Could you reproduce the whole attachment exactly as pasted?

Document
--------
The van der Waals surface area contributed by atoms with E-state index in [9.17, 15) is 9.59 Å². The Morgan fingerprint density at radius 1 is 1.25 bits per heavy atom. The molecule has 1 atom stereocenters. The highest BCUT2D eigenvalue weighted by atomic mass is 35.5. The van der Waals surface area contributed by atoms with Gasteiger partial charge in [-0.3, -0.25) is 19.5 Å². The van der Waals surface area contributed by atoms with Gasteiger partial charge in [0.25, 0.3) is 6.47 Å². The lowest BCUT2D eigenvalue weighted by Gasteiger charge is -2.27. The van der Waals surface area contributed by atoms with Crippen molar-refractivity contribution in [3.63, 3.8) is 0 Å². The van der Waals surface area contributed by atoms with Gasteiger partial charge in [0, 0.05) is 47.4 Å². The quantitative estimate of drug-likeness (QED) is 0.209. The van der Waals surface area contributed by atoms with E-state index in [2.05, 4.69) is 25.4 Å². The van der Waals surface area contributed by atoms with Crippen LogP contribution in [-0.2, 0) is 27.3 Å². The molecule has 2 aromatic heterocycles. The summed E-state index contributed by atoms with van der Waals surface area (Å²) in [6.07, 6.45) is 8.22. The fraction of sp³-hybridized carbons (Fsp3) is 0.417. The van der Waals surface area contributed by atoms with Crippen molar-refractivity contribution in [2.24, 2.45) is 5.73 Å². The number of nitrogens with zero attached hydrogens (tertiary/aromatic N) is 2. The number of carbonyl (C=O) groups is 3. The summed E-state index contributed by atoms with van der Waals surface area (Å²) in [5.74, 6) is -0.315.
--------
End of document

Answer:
The van der Waals surface area contributed by atoms with E-state index in [9.17, 15) is 9.59 Å². The Morgan fingerprint density at radius 1 is 1.25 bits per heavy atom. The molecule has 1 atom stereocenters. The highest BCUT2D eigenvalue weighted by atomic mass is 35.5. The van der Waals surface area contributed by atoms with Gasteiger partial charge in [-0.3, -0.25) is 19.5 Å². The van der Waals surface area contributed by atoms with Gasteiger partial charge in [0.25, 0.3) is 6.47 Å². The lowest BCUT2D eigenvalue weighted by Gasteiger charge is -2.27. The van der Waals surface area contributed by atoms with Crippen molar-refractivity contribution in [3.63, 3.8) is 0 Å². The van der Waals surface area contributed by atoms with Gasteiger partial charge in [0, 0.05) is 47.4 Å². The quantitative estimate of drug-likeness (QED) is 0.209. The van der Waals surface area contributed by atoms with E-state index in [2.05, 4.69) is 25.4 Å². The van der Waals surface area contributed by atoms with Crippen LogP contribution in [-0.2, 0) is 27.3 Å². The molecule has 2 aromatic heterocycles. The summed E-state index contributed by atoms with van der Waals surface area (Å²) in [6.07, 6.45) is 8.22. The fraction of sp³-hybridized carbons (Fsp3) is 0.417. The van der Waals surface area contributed by atoms with Crippen molar-refractivity contribution in [2.24, 2.45) is 5.73 Å². The number of nitrogens with zero attached hydrogens (tertiary/aromatic N) is 2. The number of carbonyl (C=O) groups is 3. The summed E-state index contributed by atoms with van der Waals surface area (Å²) in [5.74, 6) is -0.315.